PG&E lobbyist Darius Anderson and ex-mayor Faulconer
Having been given new social justice marching orders, two lobbying firms for San Diego are set to be re-upped at a hefty six-figure cost to taxpayers by new Democratic Mayor Todd Gloria and his city council allies.
"Funding for this Agreement will come from the General Fund, Municipal Wastewater Fund, Development Services Fund, and the Environmental Services Fund," according to the item on the council's January 26 consent agenda.
"These contracts were previously authorized, and this action extends authorization to the Mayor, or their designees, to execute the two additional one-year periods."
In January 2019, Sacramento-based Platinum Advisors, LLC and Washington, D.C.'s Squire Patton Boggs both got an initial three-year term and two additional one-year options "at a not to exceed rate of $168,000 per year," according to a December 30 report to the council by government affairs director Adrian Granda.
Total costs of keeping both lobbying outfits on for another two years would be $672,000.
When extended, the contracts' total not-to-exceed costs would amount to $840,000 for each lobbyist's five-year term, per the agreements, raising questions of whether the pandemic-squeezed city could have gotten a better deal.
Council approval of the extensions is now required because "the original resolutions approving both contracts did not include the required budgetary actions and authorizations to allow the Mayor, or their designee to execute the two one-year option years."
As reported by the Union-Tribune January 22, the new council majority recently added a component to the city's "guiding principles for lobbying," mandating that the activity "promote social justice, equity and inclusive economic development."
The city's high-dollar lobbyists have drawn questions over the years, peaking in January 2013 when then-mayor Bob Filner fired Patton Boggs and the city's then-Sacramento lobbyist Sloat Higgins Jensen & Associates.
Squire Patton Boogs maintained a secretive professional relationship with Michael Cohen.
"The job is not being done by our lobbyists, either in Washington or Sacramento," Filner was quoted as saying.
"There's no proactive policy. There's no accountability. There's no report. I got an invoice for $15,000 and there was no report attached or anything that they did for that money."
Following Filner's resignation in the wake of a sexual harassment scandal, then-interim Mayor Gloria hastily restored the two lobbying deals, saying, "We need to make sure someone is advocating for San Diego's interests on the national and state levels."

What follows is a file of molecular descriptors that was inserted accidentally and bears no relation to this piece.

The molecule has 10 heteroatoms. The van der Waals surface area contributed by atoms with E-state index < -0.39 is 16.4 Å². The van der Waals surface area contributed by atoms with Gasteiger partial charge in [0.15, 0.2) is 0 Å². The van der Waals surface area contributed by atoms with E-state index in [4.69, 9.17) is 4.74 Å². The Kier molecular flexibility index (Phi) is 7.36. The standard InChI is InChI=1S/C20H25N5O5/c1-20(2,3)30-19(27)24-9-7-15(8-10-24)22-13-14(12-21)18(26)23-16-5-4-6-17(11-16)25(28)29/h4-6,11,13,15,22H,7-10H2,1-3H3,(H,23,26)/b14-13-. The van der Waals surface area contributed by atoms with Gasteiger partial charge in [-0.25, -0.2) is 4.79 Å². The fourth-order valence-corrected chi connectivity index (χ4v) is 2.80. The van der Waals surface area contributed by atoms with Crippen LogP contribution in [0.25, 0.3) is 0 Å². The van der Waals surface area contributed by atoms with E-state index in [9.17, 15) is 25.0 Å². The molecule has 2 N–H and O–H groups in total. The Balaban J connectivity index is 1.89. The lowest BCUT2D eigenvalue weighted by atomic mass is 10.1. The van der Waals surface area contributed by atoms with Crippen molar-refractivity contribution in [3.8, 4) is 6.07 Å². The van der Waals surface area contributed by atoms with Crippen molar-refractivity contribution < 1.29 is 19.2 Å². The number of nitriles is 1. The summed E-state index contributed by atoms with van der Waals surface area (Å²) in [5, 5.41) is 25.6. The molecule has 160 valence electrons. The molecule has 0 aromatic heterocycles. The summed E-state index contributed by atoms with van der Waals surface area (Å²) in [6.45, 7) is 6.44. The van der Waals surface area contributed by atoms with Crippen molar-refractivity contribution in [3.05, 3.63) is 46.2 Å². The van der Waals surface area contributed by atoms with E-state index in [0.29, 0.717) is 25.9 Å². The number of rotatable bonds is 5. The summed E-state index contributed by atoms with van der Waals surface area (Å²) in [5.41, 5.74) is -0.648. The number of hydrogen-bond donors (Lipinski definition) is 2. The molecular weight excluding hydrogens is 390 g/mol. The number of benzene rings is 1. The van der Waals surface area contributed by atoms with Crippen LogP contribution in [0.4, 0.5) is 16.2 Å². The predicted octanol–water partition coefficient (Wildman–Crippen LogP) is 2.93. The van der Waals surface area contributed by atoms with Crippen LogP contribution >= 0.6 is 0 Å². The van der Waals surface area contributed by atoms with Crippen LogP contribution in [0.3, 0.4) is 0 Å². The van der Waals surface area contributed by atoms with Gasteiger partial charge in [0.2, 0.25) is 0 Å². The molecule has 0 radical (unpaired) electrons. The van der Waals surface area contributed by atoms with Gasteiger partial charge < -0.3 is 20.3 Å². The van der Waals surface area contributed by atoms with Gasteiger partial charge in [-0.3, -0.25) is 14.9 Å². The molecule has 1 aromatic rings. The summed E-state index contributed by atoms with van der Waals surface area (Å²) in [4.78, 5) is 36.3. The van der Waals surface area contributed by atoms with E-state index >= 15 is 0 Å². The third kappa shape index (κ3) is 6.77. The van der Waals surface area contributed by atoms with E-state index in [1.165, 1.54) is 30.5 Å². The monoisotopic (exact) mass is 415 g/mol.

Platinum Affairs chief Darius Anderson, a controversial lobbyist for Pacific Gas & Electric, has drawn scrutiny for his ties to Rebuild North Bay, a San Francisco Bay Area non-profit that critics say has engaged in influence peddling for business interests.
"It's not even a close call; it's blatant lobbying," Loyola Law School professor Ellen Aprill told Raw Story in December 2019. "The foundation is primarily a lobbyist, not a charity."
"The day after Christmas 2017, PG&E cut Rebuild North Bay a check for $2 million; the utility's largesse accounted for 75 percent of the foundation's contributions in the ensuing months," according to the web site's account.
For its part, Squire Patton Boggs, the city's D.C. influence peddler, has been in the news for backing Republicans tied to ex-President Donald Trump. "It has donated to Paul Gosar, a House member from Arizona who helped promote the January 6 rally that turned violent," according to a January 12 New York Times account.
The firm subsequently "paused" contributions by its political action committee in the Capitol riot's wake.
"The Squire Patton Boggs PAC's contributions to federal candidates in the 2019-2020 cycle leaned Republican, according to data from the Center for Responsive Politics, which said the PAC gave 34% to Democrats versus 66% to Republicans," per a January 12 report by Bloomberg Law.
In addition, Squire Patton Boogs once maintained a secretive professional relationship with ex-Trump aide and convicted felon Michael Cohen that ended after the FBI raided Cohen’s offices in April 2018.
“The firm’s arrangement with Mr. Cohen reached its conclusion, mutually and in accordance with the terms of the agreement,” the company said in a cryptic statement cited by Law.Com.
“We have been in contact with federal authorities regarding their execution of a warrant relating to Mr. Cohen. These activities do not relate to the firm and we are in full cooperation.”